Bookkeeping and Financial Control Mistakes to avoid!

Bookkeeping and Financial Control Mistakes to avoid!

Outside of the actual product or service your business is selling poor financial control and management can often by a cause of business failure. It is essential from the outset of your business that you invest the time and resources to ensure that there is good financial control. At a minimum there are good bookkeeping practices in place. If you are a growing family business which is a few years into your business journey now might be a good time to take stock of what your current processes are and consider if they are still fit for purpose.

Some of the more common mistakes that SME’s will make when it comes to bookkeeping and financial control would be:

1. Overall Governance

Many SME’s do not have in place a process of formally approving purchase invoices for payment. Reconciling till readings to lodgements (in retail), reconciling the bank account or having adequate control over stock. Each of these areas should have basic controls in place to safeguard the assets of the business. These items become even more critical as the business grows and you pass on responsibility for certain tasks to other team members.

2. Monitoring Performance

The majority of SME’s do not monitor the financial performance of the business on a regular basis. This means that they continue to do the same thing over and over again without knowing if it is producing the right results. Consider what the key indicators are for the business – e.g. sales, gross margins, unit volumes. Design a process to monitor these regularly. All businesses should be able to monitor sales by week. Which will create good data over time which can be used to base decisions on.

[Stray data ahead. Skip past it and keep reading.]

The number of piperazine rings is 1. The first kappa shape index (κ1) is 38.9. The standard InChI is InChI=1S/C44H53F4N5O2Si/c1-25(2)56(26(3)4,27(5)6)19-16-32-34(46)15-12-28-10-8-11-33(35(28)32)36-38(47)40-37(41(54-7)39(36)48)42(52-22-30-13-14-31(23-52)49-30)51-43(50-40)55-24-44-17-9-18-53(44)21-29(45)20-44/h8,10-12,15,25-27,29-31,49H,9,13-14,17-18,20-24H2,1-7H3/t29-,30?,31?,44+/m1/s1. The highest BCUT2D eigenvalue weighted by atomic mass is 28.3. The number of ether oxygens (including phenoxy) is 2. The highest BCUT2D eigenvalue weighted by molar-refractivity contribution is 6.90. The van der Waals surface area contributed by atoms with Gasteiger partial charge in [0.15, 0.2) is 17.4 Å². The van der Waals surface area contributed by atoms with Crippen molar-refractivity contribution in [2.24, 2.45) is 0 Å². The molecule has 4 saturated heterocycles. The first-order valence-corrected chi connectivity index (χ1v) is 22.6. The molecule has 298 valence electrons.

3. Cash Reconciliations

Cash businesses (e.g. retail, hospitality) are inherently more risky. There is the obvious increased risk of fraud but in addition the nature of the business. This means that revenue will pay more attention to this type of business also. The key control over cash for such a business would be the daily till readings (Z reads). There may be occasions when genuine business expenses get paid from the till during the day (consumables, sundry costs etc.).

These should always be kept to a minimum but if unavoidable they need to be clearly documented with a valid invoice from the supplier. As these transactions are effectively happening outside of the Accounting system it is important that there is a method of reconciling the net cash to what actually gets lodged to the bank.This movement from gross to net will have to be recorded in the business accounts and also will give the business owner control and comfort that all money recorded in the till is accounted for.

4. Profits v Cashflow

These are two entirely different things and a business should not fall into the trap of thinking they are the same. A business that gets paid upfront for its work or a retail business with credit terms from suppliers could well appear to have positive cashflow at certain times of the year. But this does not mean it is profitable. The supplier credit terms in this case may well be disguising losses. This is dangerous as without proper monitoring it is only when cash runs out that the problem surfaces.

5. Not seeing Value in Accounting

There is huge value to be had by investing in the bookkeeping and accounting function. This needs to be seen as an investment and not a cost. It can add real benefit to the bottom line and if you partner with the right service provider their goal will be to help you grow your business and profits.

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